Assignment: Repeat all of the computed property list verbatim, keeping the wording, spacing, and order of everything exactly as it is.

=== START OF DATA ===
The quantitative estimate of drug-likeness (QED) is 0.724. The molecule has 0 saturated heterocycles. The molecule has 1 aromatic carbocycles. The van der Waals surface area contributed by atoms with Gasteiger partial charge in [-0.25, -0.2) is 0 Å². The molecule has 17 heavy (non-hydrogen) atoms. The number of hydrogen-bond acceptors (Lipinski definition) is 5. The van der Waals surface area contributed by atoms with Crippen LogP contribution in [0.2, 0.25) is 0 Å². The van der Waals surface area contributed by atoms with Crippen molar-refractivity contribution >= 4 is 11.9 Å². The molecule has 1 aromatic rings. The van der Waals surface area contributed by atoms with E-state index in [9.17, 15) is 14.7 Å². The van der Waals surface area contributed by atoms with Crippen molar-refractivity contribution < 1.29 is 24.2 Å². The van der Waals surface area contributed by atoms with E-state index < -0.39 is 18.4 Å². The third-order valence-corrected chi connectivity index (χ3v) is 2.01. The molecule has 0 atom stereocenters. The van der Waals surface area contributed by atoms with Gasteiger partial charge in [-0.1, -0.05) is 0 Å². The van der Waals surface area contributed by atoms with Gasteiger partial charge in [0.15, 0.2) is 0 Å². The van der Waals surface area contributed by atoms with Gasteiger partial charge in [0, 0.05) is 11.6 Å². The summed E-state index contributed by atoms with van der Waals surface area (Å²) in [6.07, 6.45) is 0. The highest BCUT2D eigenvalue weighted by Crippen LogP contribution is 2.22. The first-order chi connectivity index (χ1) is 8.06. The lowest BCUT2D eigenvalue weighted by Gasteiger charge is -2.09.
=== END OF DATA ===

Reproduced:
The quantitative estimate of drug-likeness (QED) is 0.724. The molecule has 0 saturated heterocycles. The molecule has 1 aromatic carbocycles. The van der Waals surface area contributed by atoms with Gasteiger partial charge in [-0.25, -0.2) is 0 Å². The molecule has 17 heavy (non-hydrogen) atoms. The number of hydrogen-bond acceptors (Lipinski definition) is 5. The van der Waals surface area contributed by atoms with Crippen LogP contribution in [0.2, 0.25) is 0 Å². The van der Waals surface area contributed by atoms with Crippen molar-refractivity contribution >= 4 is 11.9 Å². The molecule has 1 aromatic rings. The van der Waals surface area contributed by atoms with E-state index in [9.17, 15) is 14.7 Å². The van der Waals surface area contributed by atoms with Crippen molar-refractivity contribution < 1.29 is 24.2 Å². The van der Waals surface area contributed by atoms with E-state index < -0.39 is 18.4 Å². The third-order valence-corrected chi connectivity index (χ3v) is 2.01. The molecule has 0 atom stereocenters. The van der Waals surface area contributed by atoms with Gasteiger partial charge in [-0.1, -0.05) is 0 Å². The van der Waals surface area contributed by atoms with Gasteiger partial charge in [0.15, 0.2) is 0 Å². The van der Waals surface area contributed by atoms with Gasteiger partial charge in [0, 0.05) is 11.6 Å². The summed E-state index contributed by atoms with van der Waals surface area (Å²) in [6.07, 6.45) is 0. The highest BCUT2D eigenvalue weighted by Crippen LogP contribution is 2.22. The first-order chi connectivity index (χ1) is 8.06. The lowest BCUT2D eigenvalue weighted by Gasteiger charge is -2.09.